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Q&A: Jon Hamm on 'A Young Doctor's Notebook'

Jon Hamm (Don Draper on AMC’s 1960s ad-agency drama Mad Men, a role for which he is in the running for an Outstanding Lead Actor In a Drama Series Emmy tonight) and Daniel Radcliffe (best known as Harry Potter in the movies) play two versions of the same character – one older, one younger – in the dark Russian-based comedy, AYoung Doctor’s Notebook, which returned for a second season on Ovation on Tuesday, Aug. 19. New episodes of the BBC-produced series air Tuesdays at 10 p.m. To help promote the series return, Hamm (who is an executive producer of the series) did a round of interviews in New York City on Aug. 13, including one with Multichannel News. With some editing, here is how it went.

Q. Tell us about A Young Doctor’s Notebookand Other Stories, the second season of this series.

Jon Hamm: It’s called A Young Doctor’s Notebookand Other Stories because we kind of ran out of source material and we had to dip into some of his other stories. But we did that to kind to broaden the world a little bit and bring more of the revolution into the narrative. And it worked, in my opinion. It’s an interesting world, I think. Most people’s connection with revolutionary Russia is probably Dr. Zhivago, and that’s it. So it’s a world that I think not a lot of people know about, so it’s a nice jumping off point. And I think the writers wisely decided that that’s a fun sandbox to play around in a little bit, and they were able to do that. We have two sides of the same coin with Daniel and myself and that character, and it’s also interesting to look at in many ways as a sort of mirror image of season one, where Daniel’s character is then spiraling into addiction and my character is sort of making his way out of it, whereas the positions were reversed in season one.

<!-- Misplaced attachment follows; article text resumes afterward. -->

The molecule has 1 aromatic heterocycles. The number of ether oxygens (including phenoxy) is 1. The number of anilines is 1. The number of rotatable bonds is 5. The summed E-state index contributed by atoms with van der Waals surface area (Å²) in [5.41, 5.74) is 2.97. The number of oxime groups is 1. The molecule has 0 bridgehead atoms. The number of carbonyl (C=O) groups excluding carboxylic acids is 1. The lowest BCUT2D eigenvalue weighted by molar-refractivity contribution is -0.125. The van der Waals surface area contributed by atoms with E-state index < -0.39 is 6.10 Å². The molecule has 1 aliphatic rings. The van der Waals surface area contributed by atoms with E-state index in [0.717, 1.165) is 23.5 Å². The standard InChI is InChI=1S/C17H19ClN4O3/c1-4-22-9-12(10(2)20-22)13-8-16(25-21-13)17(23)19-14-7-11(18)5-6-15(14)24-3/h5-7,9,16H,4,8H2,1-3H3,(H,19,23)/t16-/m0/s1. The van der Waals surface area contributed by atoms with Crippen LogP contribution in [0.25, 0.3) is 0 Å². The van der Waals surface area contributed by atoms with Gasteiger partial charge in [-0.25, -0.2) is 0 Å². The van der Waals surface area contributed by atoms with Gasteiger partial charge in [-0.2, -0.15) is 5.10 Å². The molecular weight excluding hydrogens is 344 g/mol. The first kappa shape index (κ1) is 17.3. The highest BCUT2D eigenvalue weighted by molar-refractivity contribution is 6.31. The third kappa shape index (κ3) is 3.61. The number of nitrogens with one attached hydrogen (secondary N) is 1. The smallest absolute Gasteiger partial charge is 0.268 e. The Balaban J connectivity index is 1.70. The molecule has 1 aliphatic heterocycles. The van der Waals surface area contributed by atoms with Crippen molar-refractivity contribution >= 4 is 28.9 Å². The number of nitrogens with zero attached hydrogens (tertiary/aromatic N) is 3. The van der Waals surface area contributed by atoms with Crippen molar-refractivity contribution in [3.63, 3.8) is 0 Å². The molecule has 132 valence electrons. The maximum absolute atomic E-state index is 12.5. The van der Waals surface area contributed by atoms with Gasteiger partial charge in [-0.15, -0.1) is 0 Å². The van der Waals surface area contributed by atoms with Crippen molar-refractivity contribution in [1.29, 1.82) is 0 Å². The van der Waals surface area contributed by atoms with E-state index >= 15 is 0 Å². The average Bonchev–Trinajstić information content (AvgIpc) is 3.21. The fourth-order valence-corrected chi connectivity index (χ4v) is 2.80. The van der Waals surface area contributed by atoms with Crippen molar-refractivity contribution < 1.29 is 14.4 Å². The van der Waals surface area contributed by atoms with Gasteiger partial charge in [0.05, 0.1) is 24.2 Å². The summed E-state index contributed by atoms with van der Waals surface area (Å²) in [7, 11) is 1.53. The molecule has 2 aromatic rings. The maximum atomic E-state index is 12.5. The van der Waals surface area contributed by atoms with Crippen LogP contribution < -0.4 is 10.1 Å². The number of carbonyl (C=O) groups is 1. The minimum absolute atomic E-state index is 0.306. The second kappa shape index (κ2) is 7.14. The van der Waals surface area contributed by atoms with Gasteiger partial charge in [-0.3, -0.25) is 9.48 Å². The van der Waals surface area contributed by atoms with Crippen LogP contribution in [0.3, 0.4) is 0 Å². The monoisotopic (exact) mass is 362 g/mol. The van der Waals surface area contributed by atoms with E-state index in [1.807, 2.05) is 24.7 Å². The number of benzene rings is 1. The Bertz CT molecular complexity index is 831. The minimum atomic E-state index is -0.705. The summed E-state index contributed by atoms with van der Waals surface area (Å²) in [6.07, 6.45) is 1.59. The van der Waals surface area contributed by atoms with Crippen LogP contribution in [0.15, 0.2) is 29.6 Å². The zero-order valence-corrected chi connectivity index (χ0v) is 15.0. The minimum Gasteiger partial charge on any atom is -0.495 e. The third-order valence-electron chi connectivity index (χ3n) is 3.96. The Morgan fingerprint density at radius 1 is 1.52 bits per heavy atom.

Q. I think this is one of those shows that it’s maybe hard for the audience to know what to expect, so how would you describe it?

JH: I think it would be: it’s dark, it’s gory, it’s funny, it’s weird. But it’s interesting. Part of what makes watching television these days so exciting is that there exists things like this, and they get made, and they get shown, and people can seek them out and watch them.

Q. There seems to be a bit of a moment now for period medical pieces, with The Knick going on now [on Cinemax].

JH: We did it first! We did it first. Soderbergh, cribbing on our idea. I watched The Knick, I thought it was fantastic and very interesting and very evocative. They had a little more money to play with than we did. And I think you’re right there is a bit of a moment right now for the turn of the century medical. Part of it is just playing with all those awesome instruments like saws and hooks and eye gougers, ugh.

Q. Is there a reason why maybe there’s a look back at that?